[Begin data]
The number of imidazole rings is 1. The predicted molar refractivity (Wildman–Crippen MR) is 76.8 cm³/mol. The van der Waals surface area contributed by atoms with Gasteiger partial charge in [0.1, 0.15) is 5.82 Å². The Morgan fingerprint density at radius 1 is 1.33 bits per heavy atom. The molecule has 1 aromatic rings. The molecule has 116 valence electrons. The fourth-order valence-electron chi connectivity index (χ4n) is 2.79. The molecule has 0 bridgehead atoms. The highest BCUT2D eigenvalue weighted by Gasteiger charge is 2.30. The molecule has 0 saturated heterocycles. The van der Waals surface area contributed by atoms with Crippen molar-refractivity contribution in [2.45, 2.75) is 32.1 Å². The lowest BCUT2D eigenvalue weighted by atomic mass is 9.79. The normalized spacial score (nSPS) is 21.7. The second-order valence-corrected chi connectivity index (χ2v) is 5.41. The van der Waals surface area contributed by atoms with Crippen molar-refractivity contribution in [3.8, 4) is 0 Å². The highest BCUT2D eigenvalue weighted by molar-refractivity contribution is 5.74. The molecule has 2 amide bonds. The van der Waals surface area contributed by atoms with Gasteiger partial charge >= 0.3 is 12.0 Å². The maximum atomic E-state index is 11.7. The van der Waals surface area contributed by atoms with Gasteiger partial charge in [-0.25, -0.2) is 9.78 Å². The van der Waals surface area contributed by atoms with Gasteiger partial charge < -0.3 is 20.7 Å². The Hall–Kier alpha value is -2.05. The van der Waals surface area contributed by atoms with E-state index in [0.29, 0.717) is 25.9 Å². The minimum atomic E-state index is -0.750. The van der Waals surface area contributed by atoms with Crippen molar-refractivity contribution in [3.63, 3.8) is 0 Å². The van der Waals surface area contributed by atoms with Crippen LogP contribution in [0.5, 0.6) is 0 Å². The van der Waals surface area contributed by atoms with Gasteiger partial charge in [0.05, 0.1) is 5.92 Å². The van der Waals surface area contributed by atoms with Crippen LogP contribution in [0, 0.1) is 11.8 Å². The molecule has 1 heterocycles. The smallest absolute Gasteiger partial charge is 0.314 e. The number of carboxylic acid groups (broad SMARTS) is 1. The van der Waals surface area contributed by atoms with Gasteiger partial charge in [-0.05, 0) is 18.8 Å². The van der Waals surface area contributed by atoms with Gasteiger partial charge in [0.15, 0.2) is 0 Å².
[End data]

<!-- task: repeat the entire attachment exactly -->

The number of imidazole rings is 1. The predicted molar refractivity (Wildman–Crippen MR) is 76.8 cm³/mol. The van der Waals surface area contributed by atoms with Gasteiger partial charge in [0.1, 0.15) is 5.82 Å². The Morgan fingerprint density at radius 1 is 1.33 bits per heavy atom. The molecule has 1 aromatic rings. The molecule has 116 valence electrons. The fourth-order valence-electron chi connectivity index (χ4n) is 2.79. The molecule has 0 bridgehead atoms. The highest BCUT2D eigenvalue weighted by Gasteiger charge is 2.30. The molecule has 0 saturated heterocycles. The van der Waals surface area contributed by atoms with Crippen molar-refractivity contribution in [2.45, 2.75) is 32.1 Å². The lowest BCUT2D eigenvalue weighted by atomic mass is 9.79. The normalized spacial score (nSPS) is 21.7. The second-order valence-corrected chi connectivity index (χ2v) is 5.41. The van der Waals surface area contributed by atoms with Crippen molar-refractivity contribution in [3.8, 4) is 0 Å². The highest BCUT2D eigenvalue weighted by molar-refractivity contribution is 5.74. The molecule has 2 amide bonds. The van der Waals surface area contributed by atoms with Gasteiger partial charge >= 0.3 is 12.0 Å². The maximum atomic E-state index is 11.7. The van der Waals surface area contributed by atoms with Gasteiger partial charge in [-0.25, -0.2) is 9.78 Å². The van der Waals surface area contributed by atoms with Gasteiger partial charge < -0.3 is 20.7 Å². The Hall–Kier alpha value is -2.05. The van der Waals surface area contributed by atoms with E-state index in [0.29, 0.717) is 25.9 Å². The minimum atomic E-state index is -0.750. The van der Waals surface area contributed by atoms with Crippen molar-refractivity contribution in [3.63, 3.8) is 0 Å². The van der Waals surface area contributed by atoms with Crippen LogP contribution in [0.5, 0.6) is 0 Å². The van der Waals surface area contributed by atoms with Gasteiger partial charge in [0.05, 0.1) is 5.92 Å². The van der Waals surface area contributed by atoms with Crippen LogP contribution in [0, 0.1) is 11.8 Å². The molecule has 1 heterocycles. The smallest absolute Gasteiger partial charge is 0.314 e. The number of carboxylic acid groups (broad SMARTS) is 1. The van der Waals surface area contributed by atoms with Gasteiger partial charge in [-0.05, 0) is 18.8 Å². The van der Waals surface area contributed by atoms with Gasteiger partial charge in [0.15, 0.2) is 0 Å².